Friday, April 01, 2011

Ring Lardner Tonight: Part 3 of "The Young Immigrunts" -- FINALLY, "Shut up he explained"


"Father and sons, before there was a David," says Bill in
The Lardners -- that's Bill (Ring Jr.), John, and James.

"The lease said about my and my fathers trip from the Bureau of Manhattan to our new home the soonest mended. In some way ether I or he got balled up on the grand concorpse and next thing you know we was thretning to swoop down on Pittsfield.

"Are you lost daddy I arsked tenderly.

"Shut up he explained."

-- from Chapter 10 of "The Young Immigrunts"

by Ken

Yes, believe it or not, tonight we finally reach our destination, just like the wanderers of "The New Immigrunts" -- the Father, the Mother, and the supposed four-year-old author, Ring Lardner Jr. Wednesday night in Part 1 we got them as far as Syracuse, and last night in Part 2 as far as Hudson (across the river from Albany

Of course, as Ring Lardner Jr. (the third of Ring and Ellis Lardner's three sons) explained for us last night in the excerpt from his book The Lardners, while he was indeed four at the time the family pulled up stakes in the Midwest and moved east, he wasn't the one who traveled by car with his parents while the other boys made the trip by train with their nurse, the formidable Miss Feldman. (Ring Jr., known in the family as Bill, actually has a fair amount to say about Miss Feldman, which he says is the only way she was ever addressed.) No, it was the oldest brother, John, who had that honor, while Bill and his next-older brother Jimmy and baby David formed the train party.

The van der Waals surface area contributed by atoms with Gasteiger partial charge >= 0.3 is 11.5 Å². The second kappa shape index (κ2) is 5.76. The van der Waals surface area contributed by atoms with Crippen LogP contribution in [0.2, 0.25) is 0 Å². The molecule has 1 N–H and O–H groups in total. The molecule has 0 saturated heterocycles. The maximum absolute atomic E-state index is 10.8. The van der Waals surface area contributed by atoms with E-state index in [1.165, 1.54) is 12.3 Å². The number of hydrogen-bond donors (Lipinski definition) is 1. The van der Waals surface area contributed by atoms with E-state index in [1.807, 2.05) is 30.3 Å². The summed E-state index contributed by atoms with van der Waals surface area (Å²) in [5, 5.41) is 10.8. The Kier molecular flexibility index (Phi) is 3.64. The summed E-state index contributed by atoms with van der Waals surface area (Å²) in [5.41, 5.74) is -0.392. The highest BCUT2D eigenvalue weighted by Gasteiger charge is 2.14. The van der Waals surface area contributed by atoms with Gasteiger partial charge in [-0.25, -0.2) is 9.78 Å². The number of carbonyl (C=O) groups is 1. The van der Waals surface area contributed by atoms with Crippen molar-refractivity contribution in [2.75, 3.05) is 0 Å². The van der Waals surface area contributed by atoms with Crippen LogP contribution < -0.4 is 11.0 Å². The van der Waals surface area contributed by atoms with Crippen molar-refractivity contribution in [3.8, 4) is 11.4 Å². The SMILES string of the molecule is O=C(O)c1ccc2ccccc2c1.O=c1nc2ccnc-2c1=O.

Ring, wanting to tell the story from a child's standpoint and still have the sales value of his own name on the book, transferred me to the car and John to the train so the work could be credited to "Ring W. Lardner, Jr. -- With a Preface by the Father." The fact that I was only four also served to broaden his parody of a current book, The Young Visiters, that was attributed to a nine-year-old English girl, Daisy Ashford, with an introduction by J. M. Barrie. Ring obviously felt that Barrie or some other adult writer had contributed more than editorial supervision.